Mizuho expects the settlement agreement in CenterPoint Energy Houston Electric LLC's rate case will likely be approved in the first quarter, leaving equity needs for CenterPoint as the "greatest overhang in 2020." CenterPoint management is expected to provide guidance on the company's equity needs on its upcoming earnings call.

Mizuho said NextEra is likely to "continue looking for accretive regulated transactions" as the company pursues cost reductions through "smart capital investments."

"We believe a regulated transaction is crucial for [NextEra] to maintain the preferred business mix for rating agencies given its unregulated business is growing at [an approximately 12% compound annual growth rate]," Mizuho analysts wrote. "We remain skeptical that the Santee Cooper transaction will advance, given JEA recently took their sale off the table."

Santee Cooper is known legally as South Carolina Public Service Authority.

Scotia's Weisel pointed out primary subsidiaries of Con Edison, Southern, Alliant Energy Corp. and WEC Energy Group Inc. recently resolved rate cases with the attention now shifting to the impact on outlooks.

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Management for Exelon and PSEG could provide some color on the Federal Energy Regulatory Commission's December 2019 order to expand the PJM Interconnection's minimum offer price rule to mitigate the impact of state-subsidized resources on the region's annual capacity auction.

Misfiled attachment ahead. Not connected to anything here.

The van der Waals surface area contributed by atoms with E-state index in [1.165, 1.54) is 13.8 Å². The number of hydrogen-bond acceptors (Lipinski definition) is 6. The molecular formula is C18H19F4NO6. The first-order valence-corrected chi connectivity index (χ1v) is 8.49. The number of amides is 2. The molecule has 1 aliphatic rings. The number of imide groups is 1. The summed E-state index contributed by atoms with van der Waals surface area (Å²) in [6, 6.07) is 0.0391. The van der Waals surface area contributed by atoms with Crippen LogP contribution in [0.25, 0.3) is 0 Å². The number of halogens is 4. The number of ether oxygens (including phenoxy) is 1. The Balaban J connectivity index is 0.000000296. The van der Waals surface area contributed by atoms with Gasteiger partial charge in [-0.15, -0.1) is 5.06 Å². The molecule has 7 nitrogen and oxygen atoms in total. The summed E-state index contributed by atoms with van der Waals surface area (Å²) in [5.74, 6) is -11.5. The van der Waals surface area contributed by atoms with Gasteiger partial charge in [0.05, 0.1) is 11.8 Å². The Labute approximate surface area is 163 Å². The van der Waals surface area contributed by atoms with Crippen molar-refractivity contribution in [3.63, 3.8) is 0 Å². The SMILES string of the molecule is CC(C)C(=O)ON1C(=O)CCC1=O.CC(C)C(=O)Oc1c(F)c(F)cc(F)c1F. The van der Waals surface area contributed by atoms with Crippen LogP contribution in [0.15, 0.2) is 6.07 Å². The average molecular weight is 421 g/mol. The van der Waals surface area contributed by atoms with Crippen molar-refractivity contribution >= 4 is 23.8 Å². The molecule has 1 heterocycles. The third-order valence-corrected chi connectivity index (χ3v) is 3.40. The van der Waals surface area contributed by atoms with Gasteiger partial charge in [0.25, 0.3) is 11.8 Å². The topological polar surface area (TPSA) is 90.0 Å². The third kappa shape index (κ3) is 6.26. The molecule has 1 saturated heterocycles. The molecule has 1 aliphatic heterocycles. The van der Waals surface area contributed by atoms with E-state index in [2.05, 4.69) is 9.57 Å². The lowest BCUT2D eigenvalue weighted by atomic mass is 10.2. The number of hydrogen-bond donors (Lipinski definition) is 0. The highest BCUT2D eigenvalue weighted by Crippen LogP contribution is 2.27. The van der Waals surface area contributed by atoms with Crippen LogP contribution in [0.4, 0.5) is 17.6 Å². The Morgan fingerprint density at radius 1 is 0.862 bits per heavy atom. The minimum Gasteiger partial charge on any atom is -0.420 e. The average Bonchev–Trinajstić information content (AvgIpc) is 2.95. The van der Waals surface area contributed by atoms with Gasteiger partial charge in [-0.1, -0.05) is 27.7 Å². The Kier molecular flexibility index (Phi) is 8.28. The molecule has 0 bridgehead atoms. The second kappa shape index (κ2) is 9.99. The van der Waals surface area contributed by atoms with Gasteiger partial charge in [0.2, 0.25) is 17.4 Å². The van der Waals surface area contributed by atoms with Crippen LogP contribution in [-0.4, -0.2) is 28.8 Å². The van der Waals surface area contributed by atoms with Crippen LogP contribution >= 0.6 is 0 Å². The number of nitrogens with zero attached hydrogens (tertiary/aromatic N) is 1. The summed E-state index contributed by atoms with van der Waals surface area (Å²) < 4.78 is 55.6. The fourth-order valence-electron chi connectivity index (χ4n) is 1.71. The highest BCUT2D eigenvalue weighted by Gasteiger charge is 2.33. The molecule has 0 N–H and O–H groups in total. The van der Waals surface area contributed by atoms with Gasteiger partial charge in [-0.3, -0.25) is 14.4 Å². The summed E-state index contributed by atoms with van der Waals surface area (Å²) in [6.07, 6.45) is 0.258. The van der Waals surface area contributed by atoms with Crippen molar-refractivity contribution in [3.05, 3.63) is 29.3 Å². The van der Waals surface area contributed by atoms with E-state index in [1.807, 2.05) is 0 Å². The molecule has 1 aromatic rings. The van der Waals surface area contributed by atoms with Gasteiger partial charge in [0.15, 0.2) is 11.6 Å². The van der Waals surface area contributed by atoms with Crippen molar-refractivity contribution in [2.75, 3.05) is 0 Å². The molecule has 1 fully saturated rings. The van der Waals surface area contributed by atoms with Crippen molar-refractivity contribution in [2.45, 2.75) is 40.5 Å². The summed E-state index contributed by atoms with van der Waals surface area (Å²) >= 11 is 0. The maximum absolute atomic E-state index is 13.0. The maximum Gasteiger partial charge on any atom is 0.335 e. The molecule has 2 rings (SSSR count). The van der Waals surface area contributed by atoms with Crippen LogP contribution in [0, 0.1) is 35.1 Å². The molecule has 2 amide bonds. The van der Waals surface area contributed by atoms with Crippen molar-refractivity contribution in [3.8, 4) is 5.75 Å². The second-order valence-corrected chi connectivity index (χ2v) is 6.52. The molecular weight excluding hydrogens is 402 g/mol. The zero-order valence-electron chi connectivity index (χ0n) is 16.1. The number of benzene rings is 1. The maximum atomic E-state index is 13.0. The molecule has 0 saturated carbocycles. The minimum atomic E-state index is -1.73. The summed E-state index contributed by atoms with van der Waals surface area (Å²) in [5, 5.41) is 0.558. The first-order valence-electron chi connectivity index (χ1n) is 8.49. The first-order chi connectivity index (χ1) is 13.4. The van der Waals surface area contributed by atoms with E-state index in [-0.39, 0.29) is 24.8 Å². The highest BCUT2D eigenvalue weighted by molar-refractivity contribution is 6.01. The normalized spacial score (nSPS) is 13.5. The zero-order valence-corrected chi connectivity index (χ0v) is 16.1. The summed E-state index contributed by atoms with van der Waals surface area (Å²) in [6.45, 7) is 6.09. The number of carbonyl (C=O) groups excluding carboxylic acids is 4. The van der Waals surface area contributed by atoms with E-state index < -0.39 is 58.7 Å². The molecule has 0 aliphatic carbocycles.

After the release of FERC's order, Exelon said in a statement that the new rule could "cost thousands of jobs, increase air pollution and unnecessarily raise electricity bills by $2.4 billion annually."

Management for Evergy Inc. could face some questions on Elliott Management Corp.'s push to unlock up to $5 billion in value through a change in investment strategy and management or a "premium stock-for-stock merger."

The activist investor believes Evergy should abandon its share repurchase plans and instead invest in core utility operations and "critical system infrastructure."

'War on natural gas'

Meanwhile, CreditSights analyst Andrew DeVries noted that outside of some utility-specific issues, including an update on Southern's Vogtle expansion and Dominion Energy's progress on offshore wind, "the one overriding theme we will be paying close attention to is comments from management teams on the recent war on natural gas, not just for generation but for heating as well."

There has been a wave of pipeline opposition amid New York's now-resolved natural gas service moratorium and wide-scale bans on the fuel.

"In theory this could be a major long-term positive for electric business models at the expense of gas ones so it will be very interesting to hear what the pure-play electrics say vs. the pure-play gas utilities," DeVries said in an email, adding that he will also be looking to hear comments on this issue from companies that operate in both spaces.

If either U.S. Sen. Elizabeth Warren or U.S. Sen. Bernie Sanders wins the 2020 Iowa Democratic presidential caucuses in February, "this issue will be front and center for utility investors," DeVries said.